Nothing better to do.

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This entry was posted in arrogance, expectations, finances, work. Bookmark the permalink.

21 Responses to Nothing better to do.

  1. Brandon says:

    Nice one.

    The curve also applies if the abscissa is changed to ‘Amount in Savings’.

  2. Richard Fritzson says:

    I’m having trouble reading this one.

    It appears to say that your time unemployed (Time without employment) goes UP (to the right) as the jobs that seem beneath you goes DOWN.

    Isn’t the correlation direct? (i.e. the more job snobby your are, the more unemployed you are) Shouldn’t the line go up and to the right?

  3. Which is why I wash cars for a living

  4. Rick says:

    It’s the other way around, the longer you are unemployed the less jobs are beneath you. The value on the y-axis relative to the value on the x-axis.

  5. gwjunkie says:

    @Richard: The X axis (unemployment) traditionally is the causation on a graph while the Y axis (jobs below you) is the value affected by X.
    e.g. The more time you go without employment, the less jobs seem beneath you. Because obviously, you’re not making any money unless you have a job.

    Nice one, Jessica

  6. AGeekStory says:

    A lot of people have discovered this in the last few months, I’m sure.

  7. Trude says:

    I know from personal experience that this is soooo true. Good one!

  8. spuge says:

    Having trouble telling abscissa from ordinate? When you say “abscissa” your mouth opens sideways. When you say “ordinate” your mouth opens up and down. Go ahead, try it, no one’s looking.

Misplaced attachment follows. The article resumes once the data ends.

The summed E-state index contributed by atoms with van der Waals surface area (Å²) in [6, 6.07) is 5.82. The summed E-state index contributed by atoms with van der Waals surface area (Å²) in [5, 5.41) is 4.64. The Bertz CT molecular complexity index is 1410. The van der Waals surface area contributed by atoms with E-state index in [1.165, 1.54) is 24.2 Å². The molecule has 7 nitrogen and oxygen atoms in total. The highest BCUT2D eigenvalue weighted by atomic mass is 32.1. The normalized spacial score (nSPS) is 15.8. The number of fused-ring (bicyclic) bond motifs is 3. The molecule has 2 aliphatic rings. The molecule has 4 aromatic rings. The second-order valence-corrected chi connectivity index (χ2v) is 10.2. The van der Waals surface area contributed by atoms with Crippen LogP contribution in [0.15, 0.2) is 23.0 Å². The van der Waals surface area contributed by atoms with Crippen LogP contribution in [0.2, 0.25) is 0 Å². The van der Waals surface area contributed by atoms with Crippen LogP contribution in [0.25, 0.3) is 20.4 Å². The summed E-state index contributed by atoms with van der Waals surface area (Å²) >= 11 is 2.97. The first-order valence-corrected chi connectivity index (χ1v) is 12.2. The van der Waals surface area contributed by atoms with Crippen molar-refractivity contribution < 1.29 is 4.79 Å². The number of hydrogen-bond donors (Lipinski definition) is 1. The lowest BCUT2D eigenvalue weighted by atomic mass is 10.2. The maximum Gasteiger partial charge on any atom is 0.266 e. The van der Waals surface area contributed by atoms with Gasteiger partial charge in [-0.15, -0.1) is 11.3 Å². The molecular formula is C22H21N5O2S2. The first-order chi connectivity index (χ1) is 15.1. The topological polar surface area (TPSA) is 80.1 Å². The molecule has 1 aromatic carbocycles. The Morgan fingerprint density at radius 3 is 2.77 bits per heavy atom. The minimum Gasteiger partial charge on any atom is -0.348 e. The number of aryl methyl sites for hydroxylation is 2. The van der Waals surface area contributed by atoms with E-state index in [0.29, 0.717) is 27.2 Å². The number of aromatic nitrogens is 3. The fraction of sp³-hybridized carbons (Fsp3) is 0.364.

9. Rolland says:

    Spuge,

    Funnny. I was doing it when you said no one was looking. Funny.

  10. FTBC says:

    Also known as “Hey, McDonald’s is hiring,” which is something I regularly tell a certain habitually unemployed family member who feels entitled to a “good” job.

  11. Kae says:

    This graph represents the reason I have an interview at Sears in the morning and why I have my fingers crossed.

  12. Phil says:

    I went from a high level development position at a major firm developing high profile web 2.0 apps to being a janitor…seriously, I scrub poo now instead of debugging.

  13. Sarah says:

    I’ll second that emotion.

  14. Pingback: Resignation and Sleeves up! Time for some Serius Business Development. « Quantum Thoughts

  15. Joe says:

    Sigh. Spot on. I just applied for a marketing position at Walmart

  16. Casey says:

    I’m with Joe only I’ve just been working with Walmart indirectly, so I’ve got that going for me.

  17. daysocks says:

    It’s true, after 6 months I went for a McJob.

  18. Paul Pavao says:

    I was referred here from http://www.rat-race-escape-artists. Thanks to Bolaji for referring me. These index cards are brilliant!

    I run a warehouse, and it’s amazing how many former employees who thought warehouse work was too boring don’t seem to mind it anymore!

  19. Ellen says:

    Heh.
    Cartoon is as timely for me as for the rest of you, apparently–my boyfriend accepted a job at Safeway yesterday, which he wouldn’t have even applied for a year ago.

    I still love him, even though he asked me not to go shopping there when he’s on duty ;)

  20. Maria says:

    Thank you for this

  21. Chris says:

    @rick: I’mot sure the line is right either. Doesn’t it start of high (plateau) and then dip rapidly after a certain period of unemployment. It could also then rise after that which would accommodate your theory.

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